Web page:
Liveblogging from women and power conference

12 09 2009

Liveblogging from the omega institute women and power conference!

Friday, September 11

10:27 pm: met some fabulous women today! Omega has great food. Gloria Steinem made some really good points about intergenerational feminist connecting.

Saturday, September 12

9:20 am: Sakena Yacobi is speaking on her experiences as a women’s rights and women’s health activist in Afghanistan. She does amazing work under daily risk to her life. I don’t think I understood the trauma of living through conflict until I heard her describe how families are hurt by the lack of trust and communication that comes from trying to protect oneself. Her solution–education–really speaks to me.

9:45 am: Yacobi is doing something really innovative with her women’s learning centers–supplementing core academics with topics like health education, ethics, etc. They also give women contraceptives, sexuality education, and Koran-based education on how to say no to violence and rape. We could learn from her.

10:16 am: Panel of young women both inspiring and humbling. Jensine Larsen started World Pulse magazine as a shy 28 year old with no publishing experience. Her magazine and website are creating amazing connections between women struggling and suceesing all over the world. I think we forget how much of a lifeline Internet forums can be for women who have few other ways to connect.

11:17 am: Kick ass talk from Lateefah Simon earlier. Fascinating panel now addressing issues such as confronting fear in activism, body confidence, and organizations to watch. Check out my tweets at peachy_penumbra and all the news from the conference at #womenpower.

11:47 am: Loung Ung doing a great intro for Isabel Allende. I’ve been thinking from all these women’s stories how great it’d be to have a mentor. Rather than feeling big and empowered, I feel very small. Lots of confusing emotions this weekend–should I feel angry, closed off? This morning at yoga I prayed to be full of love, and I find that I need that, but also the strength to ask for support, as so many brave young women have here.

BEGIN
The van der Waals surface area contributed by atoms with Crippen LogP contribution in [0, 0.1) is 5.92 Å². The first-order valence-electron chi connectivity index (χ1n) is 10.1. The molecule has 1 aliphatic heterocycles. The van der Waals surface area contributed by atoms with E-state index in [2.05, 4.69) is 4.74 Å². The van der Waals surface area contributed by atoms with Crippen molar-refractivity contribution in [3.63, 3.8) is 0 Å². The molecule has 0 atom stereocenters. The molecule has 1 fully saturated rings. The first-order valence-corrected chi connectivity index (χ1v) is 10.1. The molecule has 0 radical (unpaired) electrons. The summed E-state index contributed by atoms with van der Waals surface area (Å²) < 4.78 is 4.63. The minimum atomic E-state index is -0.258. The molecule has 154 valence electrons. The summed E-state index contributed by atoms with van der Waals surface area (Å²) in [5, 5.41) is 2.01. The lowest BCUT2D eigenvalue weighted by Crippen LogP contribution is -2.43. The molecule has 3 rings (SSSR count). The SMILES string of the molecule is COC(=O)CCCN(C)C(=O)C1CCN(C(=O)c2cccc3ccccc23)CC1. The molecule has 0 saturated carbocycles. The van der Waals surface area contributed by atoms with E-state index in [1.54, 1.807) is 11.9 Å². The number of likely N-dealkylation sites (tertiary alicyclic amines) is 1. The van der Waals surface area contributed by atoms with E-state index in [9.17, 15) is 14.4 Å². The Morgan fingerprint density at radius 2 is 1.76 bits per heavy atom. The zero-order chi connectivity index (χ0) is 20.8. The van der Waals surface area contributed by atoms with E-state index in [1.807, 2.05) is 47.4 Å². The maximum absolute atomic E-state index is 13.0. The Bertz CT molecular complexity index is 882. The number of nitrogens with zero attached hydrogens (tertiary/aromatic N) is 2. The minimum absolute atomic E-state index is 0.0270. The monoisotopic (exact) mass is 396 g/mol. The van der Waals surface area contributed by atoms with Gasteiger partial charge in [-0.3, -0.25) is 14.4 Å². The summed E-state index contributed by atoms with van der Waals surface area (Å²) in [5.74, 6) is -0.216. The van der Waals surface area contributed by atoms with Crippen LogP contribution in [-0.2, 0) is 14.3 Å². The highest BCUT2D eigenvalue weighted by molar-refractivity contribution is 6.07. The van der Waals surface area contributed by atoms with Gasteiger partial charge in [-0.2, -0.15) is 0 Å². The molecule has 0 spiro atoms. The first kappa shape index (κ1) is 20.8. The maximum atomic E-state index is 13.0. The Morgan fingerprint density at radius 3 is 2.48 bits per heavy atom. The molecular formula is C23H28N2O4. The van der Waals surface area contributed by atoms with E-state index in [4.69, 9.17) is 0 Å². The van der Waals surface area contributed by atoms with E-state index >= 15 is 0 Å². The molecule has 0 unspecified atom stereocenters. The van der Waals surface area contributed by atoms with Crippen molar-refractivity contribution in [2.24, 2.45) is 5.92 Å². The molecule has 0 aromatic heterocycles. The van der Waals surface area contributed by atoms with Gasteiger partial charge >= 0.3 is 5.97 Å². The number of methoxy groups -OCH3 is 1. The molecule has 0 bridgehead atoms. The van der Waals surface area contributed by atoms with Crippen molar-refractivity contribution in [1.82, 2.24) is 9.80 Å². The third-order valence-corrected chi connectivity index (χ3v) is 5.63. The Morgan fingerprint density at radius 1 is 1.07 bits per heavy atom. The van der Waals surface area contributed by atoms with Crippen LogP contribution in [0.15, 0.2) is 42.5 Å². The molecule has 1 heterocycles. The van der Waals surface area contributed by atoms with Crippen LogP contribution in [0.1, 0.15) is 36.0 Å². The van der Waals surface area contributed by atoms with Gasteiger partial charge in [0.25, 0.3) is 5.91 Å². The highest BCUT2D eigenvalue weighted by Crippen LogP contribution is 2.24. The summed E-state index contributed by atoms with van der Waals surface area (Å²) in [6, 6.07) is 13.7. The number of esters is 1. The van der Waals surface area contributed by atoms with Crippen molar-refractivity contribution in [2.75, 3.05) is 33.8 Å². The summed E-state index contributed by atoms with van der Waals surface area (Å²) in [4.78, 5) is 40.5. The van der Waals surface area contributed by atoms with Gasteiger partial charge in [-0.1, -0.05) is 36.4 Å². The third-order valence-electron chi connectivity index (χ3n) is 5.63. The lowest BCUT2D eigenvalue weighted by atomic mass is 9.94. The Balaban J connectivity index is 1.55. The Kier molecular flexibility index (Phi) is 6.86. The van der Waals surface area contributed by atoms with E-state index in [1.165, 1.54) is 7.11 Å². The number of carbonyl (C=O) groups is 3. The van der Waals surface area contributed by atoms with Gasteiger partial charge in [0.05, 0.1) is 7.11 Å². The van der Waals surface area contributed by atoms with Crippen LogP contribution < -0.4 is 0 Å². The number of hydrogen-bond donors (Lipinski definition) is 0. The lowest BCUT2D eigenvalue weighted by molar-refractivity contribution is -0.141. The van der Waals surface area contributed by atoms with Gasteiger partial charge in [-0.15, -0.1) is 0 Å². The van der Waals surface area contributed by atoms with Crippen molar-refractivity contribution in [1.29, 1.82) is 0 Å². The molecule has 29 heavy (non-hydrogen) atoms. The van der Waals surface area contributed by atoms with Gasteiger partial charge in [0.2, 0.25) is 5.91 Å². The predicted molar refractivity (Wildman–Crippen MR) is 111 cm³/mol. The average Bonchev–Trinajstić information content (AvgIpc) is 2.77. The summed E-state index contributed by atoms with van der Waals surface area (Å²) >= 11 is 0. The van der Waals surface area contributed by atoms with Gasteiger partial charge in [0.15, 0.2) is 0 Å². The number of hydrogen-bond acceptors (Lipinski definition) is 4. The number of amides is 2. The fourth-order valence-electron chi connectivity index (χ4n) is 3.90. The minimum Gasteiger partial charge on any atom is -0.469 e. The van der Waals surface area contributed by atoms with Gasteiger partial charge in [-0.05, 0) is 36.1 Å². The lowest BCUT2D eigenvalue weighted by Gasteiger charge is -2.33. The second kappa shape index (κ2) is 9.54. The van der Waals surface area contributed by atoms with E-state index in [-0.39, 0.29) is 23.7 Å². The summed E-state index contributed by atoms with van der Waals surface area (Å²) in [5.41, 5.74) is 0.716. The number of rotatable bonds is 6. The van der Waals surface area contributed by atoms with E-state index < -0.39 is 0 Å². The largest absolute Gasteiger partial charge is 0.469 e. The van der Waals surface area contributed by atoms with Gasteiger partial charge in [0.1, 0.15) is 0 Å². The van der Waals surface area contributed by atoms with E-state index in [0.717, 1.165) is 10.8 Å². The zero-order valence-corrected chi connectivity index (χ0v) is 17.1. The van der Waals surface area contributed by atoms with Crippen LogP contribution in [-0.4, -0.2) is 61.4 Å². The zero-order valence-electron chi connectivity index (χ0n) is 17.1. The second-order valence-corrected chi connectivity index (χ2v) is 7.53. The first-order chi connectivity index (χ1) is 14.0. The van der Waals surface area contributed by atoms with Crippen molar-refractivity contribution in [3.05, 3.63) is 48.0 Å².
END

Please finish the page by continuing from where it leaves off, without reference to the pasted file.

2:27 pm: Isabel Allende was unsurprisingly inspiring. Our table got into some critical discussion of how we organize the world along gender lines at the cross generational lunch. I felt like we didn’t make a lot of progress, but it was interesting. Also talked a lot about technology and how we relate. Now listening to sports panel, Feministing blogging workshop next.

12:53 am: Sitting on a bench outside the cafe after a long night. Feministing editors had some good tips on blog promotion, safety, and content generation. Sarah Jones and Natalie Merchant both fabulous. Finally, look for an exciting blog related update in a week or so!

Sunday, September 13

10:45 am: Young feminist presentation this morning. I think Courtney & Charreah did a pretty good job of summarizing young feminism, but I would have liked for them to list more topics of interest for our generation. Now Helen Thomas is coming onstage.

Note: There was one last update from the bus at 7 pm but my iPod went screwy so suffice it to say the moderator sucked, but Helen Thomas was pretty badass, as were the other women journalists on the panel.

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2008 Election Liveblogging

4 11 2008

Oh, why not?  All the cool kids are doing it. 

Since I’m lame and go to bed early and can’t attend any parties, I’m going to celebrate here with you and CNN.com.  I’ll be checking the results there all night until I turn in, and updating this post regularly with my thoughts and commentary.  Be sure to check back periodically for updates, or tomorrow morning for my thoughts on the results.

5:44 pm CST: First exit polls out.  The economy is the most important issue.  Um… Surprise?  No, no, we want to know who you voted for, folks!  I’m also curious about the massive Republican vote suppression effort that was planned.  Did it happen?  I was supposed to do voter protection today, but due to an extremely frustratingly uncoordinated Obama campaign (more on that in a later post) I wasn’t given an assignment.  Some friends did get to do it, so I’m anxious to hear how many challenges there were.

6:42 pm CST: I like how CNN calls Vermont for Obama with zero percent of precincts reporting.  Classy.  I’ve decided there’s no way I can handle watching the CNN.com live video.  If I thought CNN itself could be annoying, these guys are total amateurs.  Just refreshing the results on the website is much better.